Luc Pauwels

SMC Barricade
Firmware Bugs

[ Main | Bugs in 1.95 | Bugs in 1.95n | Bugs in 1.96h3 ]

Bugs in version 1.95

None. Or to be more accurate: So far, I haven't been able to find any major problems in firmware 1.95. I did notice, however, that the router slows down and eventually hangs when it has been up for several days in a row. I suspect this is due to some memory-leak condition, but there is no real way to verify this. A simple reboot fixes the problem.

The main disadvantage of running 1.95 is that it lacks some interesting features that were introducted later, such as SNMP and Dynamic DNS. That was the main reason why I decided to upgrade my router, and ultimately why this web page exists. You can find a copy of the 1.95 firmware here.

Here's already some advice for the impatient:

If you are using firmware 1.95, don't bother upgrading your router. It is the most stable firmware I've worked with so far. Don't feel bad about missing out on the new features introduced in more recent firmware versions, they don't work anyway.

The following sections contain a description of the bugs I found in firmware 1.95n and 1.96h3. So if you are still thinking about upgrading your router to a newer firmware version, read on and then decide for yourself...

Bugs in version 1.95n

My router came with firmware 1.95, which worked very well for me. Unfortunately, the lack of an SNMP agent prevented me from using MRTG to collect WAN traffic statistics.

The good news is that the newer firmware versions for the Barricade routers (starting with version 1.95n) include an SNMP agent and some other nifty stuff. Sounds too good to be true? You're right, it is!

But first, let me give you a little warning:

Warning: Before installing any new firmware, first check the Part/Model number located on the bottom of your router to make sure you have the correct firmware version for your unit! To the best of my knowledge, there are at least three different Part/Model numbers for the 7004AWBR broadband router: 750.5312, 750.5435, and 750.5345. You can find the latest version of the 7004AWBR firmware on the SMC support website.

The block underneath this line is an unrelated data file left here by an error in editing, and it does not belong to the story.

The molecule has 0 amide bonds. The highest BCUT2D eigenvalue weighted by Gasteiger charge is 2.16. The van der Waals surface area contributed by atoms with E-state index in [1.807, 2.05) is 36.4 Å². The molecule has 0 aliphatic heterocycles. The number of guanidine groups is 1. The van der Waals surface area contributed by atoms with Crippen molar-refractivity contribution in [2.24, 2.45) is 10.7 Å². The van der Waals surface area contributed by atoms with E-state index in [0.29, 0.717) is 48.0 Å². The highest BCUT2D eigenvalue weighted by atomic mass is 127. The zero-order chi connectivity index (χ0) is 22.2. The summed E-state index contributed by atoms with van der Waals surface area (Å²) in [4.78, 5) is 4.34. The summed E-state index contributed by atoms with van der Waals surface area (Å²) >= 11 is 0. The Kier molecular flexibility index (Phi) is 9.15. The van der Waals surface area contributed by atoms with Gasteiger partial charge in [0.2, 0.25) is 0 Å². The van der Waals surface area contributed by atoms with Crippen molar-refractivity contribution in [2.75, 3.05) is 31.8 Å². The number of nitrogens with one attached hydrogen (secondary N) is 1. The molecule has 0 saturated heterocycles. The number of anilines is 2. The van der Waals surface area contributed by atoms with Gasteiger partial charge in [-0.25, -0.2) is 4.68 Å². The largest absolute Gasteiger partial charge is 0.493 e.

As I already mentioned, my router did a great job when it was still running version 1.95, and I was very happy with it. However, things started to change quickly when I upgraded the firmware. I realized that by doing this, I would be violating one of the most fundamental software laws: "If it isn't broken, don't fix it". But the additional features in the new firmware made me decide to go for it anyway. This is what happened...

Warning: If you decide to upgrade your firmware, make sure you also have an installer for your current firmware version! If things start to go terribly wrong after the upgrade, at least you will be able to revert your router to the current (hopefully working) firmware. I'm not paranoid, you'll understand what I mean in a couple of minutes.

The first thing I noticed was that I could no longer connect to the unit with my wireless LAN PC card. I tried several configurations (enabling/disabling MAC access control, enabling/disabling WEP security, forcing fixed wireless speed), but to no success. As a last resort, I did a complete reset of the device to its default values. And behold: the wireless link was up again! Next, I started to manually configure the unit: PPPoE account, MAC addresses, DHCP settings,... All went well upto the moment I entered my Virtual Server settings: after rebooting the unit, the wireless link went dead. To be absolutely sure, I cleared all Virtual Server settings again and rebooted the device, and yes: the wireless link came up again.

SMC firmware 1.95n --- BUG #1
If you use Virtual Server Mapping to make services on your LAN available to the Internet, the wireless LAN functionality stops working.

Some people have reported that their router with 1.95n sometimes dies for several seconds or even locks up completely. I have observed the same behavior: if my router contains any virtual server settings and a wireless client tries to associate to the wireless LAN, then my router sometime dies. If I eject the wireless LAN PC card from my laptop, the router comes back up.

SMC firmware 1.95n --- BUG #2
If you use Virtual Server Mapping to make services on your LAN available to the Internet, and a wireless client tries to associate to the wireless LAN, the router sometimes dies.

So, now I was left with a crippled Barricade router that forced me to choose between wireless LAN and Virtual Server functionality. Maybe the unit's System Log could provide me with some clues as to what was going wrong with the Virtual Server Mapping? Well, if I tried to use any Virtual Server settings, this is what my system log looked like:

WAN Type: PPP over Ethernet (R1.95n)
Display time: Saturday, November 23, 2002 20:05:19

*00 07 64 65 66 61 75 6C 74 01 04 82 84 0B 16
*00 07 64 65 66 61 75 6C 74 01 04 82 84 0B 16
*00 07 64 65 66 61 75 6C 74 01 04 82 84 0B 16
*00 07 64 65 66 61 75 6C 74 01 04 82 84 0B 16
*00 07 64 65 66 61 75 6C 74 01 04 82 84 0B 16
*00 07 64 65 66 61 75 6C 74 01 04 82 84 0B 16
*00 07 64 65 66 61 75 6C 74 01 04 82 84 0B 16
*00 07 64 65 66 61 75 6C 74 01 04 82 84 0B 16
*00 07 64 65 66 61 75 6C 74 01 04 82 84 0B 16